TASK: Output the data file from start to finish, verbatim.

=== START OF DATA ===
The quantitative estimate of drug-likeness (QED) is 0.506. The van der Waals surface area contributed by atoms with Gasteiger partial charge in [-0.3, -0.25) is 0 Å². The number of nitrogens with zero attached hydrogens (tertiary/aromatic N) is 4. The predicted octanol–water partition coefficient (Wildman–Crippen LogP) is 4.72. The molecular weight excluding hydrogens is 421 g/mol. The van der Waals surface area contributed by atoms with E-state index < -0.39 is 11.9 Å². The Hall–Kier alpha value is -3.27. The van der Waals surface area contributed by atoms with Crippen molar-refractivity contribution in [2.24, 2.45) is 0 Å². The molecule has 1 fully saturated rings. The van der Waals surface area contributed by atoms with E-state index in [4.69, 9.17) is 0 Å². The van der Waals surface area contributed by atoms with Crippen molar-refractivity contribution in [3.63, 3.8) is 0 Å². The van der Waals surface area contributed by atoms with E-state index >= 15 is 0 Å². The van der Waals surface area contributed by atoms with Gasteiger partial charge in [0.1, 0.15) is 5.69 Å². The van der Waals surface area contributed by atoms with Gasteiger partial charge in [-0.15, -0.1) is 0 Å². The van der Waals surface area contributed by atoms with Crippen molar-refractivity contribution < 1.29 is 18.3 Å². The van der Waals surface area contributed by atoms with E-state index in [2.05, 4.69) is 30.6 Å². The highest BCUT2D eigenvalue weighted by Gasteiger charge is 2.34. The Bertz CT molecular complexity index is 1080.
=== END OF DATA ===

The quantitative estimate of drug-likeness (QED) is 0.506. The van der Waals surface area contributed by atoms with Gasteiger partial charge in [-0.3, -0.25) is 0 Å². The number of nitrogens with zero attached hydrogens (tertiary/aromatic N) is 4. The predicted octanol–water partition coefficient (Wildman–Crippen LogP) is 4.72. The molecular weight excluding hydrogens is 421 g/mol. The van der Waals surface area contributed by atoms with E-state index < -0.39 is 11.9 Å². The Hall–Kier alpha value is -3.27. The van der Waals surface area contributed by atoms with Crippen molar-refractivity contribution in [2.24, 2.45) is 0 Å². The molecule has 1 fully saturated rings. The van der Waals surface area contributed by atoms with E-state index in [4.69, 9.17) is 0 Å². The van der Waals surface area contributed by atoms with Crippen molar-refractivity contribution in [3.63, 3.8) is 0 Å². The van der Waals surface area contributed by atoms with E-state index >= 15 is 0 Å². The van der Waals surface area contributed by atoms with Gasteiger partial charge in [0.1, 0.15) is 5.69 Å². The van der Waals surface area contributed by atoms with Gasteiger partial charge in [-0.15, -0.1) is 0 Å². The van der Waals surface area contributed by atoms with Crippen molar-refractivity contribution < 1.29 is 18.3 Å². The van der Waals surface area contributed by atoms with E-state index in [2.05, 4.69) is 30.6 Å². The highest BCUT2D eigenvalue weighted by Gasteiger charge is 2.34. The Bertz CT molecular complexity index is 1080.